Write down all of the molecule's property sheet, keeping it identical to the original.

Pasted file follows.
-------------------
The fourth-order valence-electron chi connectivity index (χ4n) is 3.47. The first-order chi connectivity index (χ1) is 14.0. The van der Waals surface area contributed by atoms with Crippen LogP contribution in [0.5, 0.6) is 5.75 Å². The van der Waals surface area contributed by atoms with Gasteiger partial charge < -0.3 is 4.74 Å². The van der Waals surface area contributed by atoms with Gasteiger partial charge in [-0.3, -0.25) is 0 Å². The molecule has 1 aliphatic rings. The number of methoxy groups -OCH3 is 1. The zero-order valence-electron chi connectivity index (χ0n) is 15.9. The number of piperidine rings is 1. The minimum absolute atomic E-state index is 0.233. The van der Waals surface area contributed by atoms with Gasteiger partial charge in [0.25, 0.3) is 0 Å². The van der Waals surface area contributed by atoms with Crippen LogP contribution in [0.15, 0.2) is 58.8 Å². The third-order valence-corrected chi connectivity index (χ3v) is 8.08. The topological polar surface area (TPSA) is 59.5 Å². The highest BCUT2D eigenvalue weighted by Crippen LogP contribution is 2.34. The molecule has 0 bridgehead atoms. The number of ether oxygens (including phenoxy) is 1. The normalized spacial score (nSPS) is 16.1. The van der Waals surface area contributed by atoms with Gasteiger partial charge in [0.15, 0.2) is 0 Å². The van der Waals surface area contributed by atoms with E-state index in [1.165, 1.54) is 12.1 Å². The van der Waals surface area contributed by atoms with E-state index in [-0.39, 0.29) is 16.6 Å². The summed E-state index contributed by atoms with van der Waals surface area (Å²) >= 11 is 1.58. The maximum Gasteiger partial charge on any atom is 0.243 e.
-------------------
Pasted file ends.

The fourth-order valence-electron chi connectivity index (χ4n) is 3.47. The first-order chi connectivity index (χ1) is 14.0. The van der Waals surface area contributed by atoms with Crippen LogP contribution in [0.5, 0.6) is 5.75 Å². The van der Waals surface area contributed by atoms with Gasteiger partial charge < -0.3 is 4.74 Å². The van der Waals surface area contributed by atoms with Gasteiger partial charge in [-0.3, -0.25) is 0 Å². The molecule has 1 aliphatic rings. The number of methoxy groups -OCH3 is 1. The zero-order valence-electron chi connectivity index (χ0n) is 15.9. The number of piperidine rings is 1. The minimum absolute atomic E-state index is 0.233. The van der Waals surface area contributed by atoms with Gasteiger partial charge in [0.25, 0.3) is 0 Å². The van der Waals surface area contributed by atoms with Crippen LogP contribution in [0.15, 0.2) is 58.8 Å². The third-order valence-corrected chi connectivity index (χ3v) is 8.08. The topological polar surface area (TPSA) is 59.5 Å². The highest BCUT2D eigenvalue weighted by Crippen LogP contribution is 2.34. The molecule has 0 bridgehead atoms. The number of ether oxygens (including phenoxy) is 1. The normalized spacial score (nSPS) is 16.1. The van der Waals surface area contributed by atoms with Gasteiger partial charge in [0.15, 0.2) is 0 Å². The van der Waals surface area contributed by atoms with E-state index in [1.165, 1.54) is 12.1 Å². The van der Waals surface area contributed by atoms with E-state index in [-0.39, 0.29) is 16.6 Å². The summed E-state index contributed by atoms with van der Waals surface area (Å²) >= 11 is 1.58. The maximum Gasteiger partial charge on any atom is 0.243 e.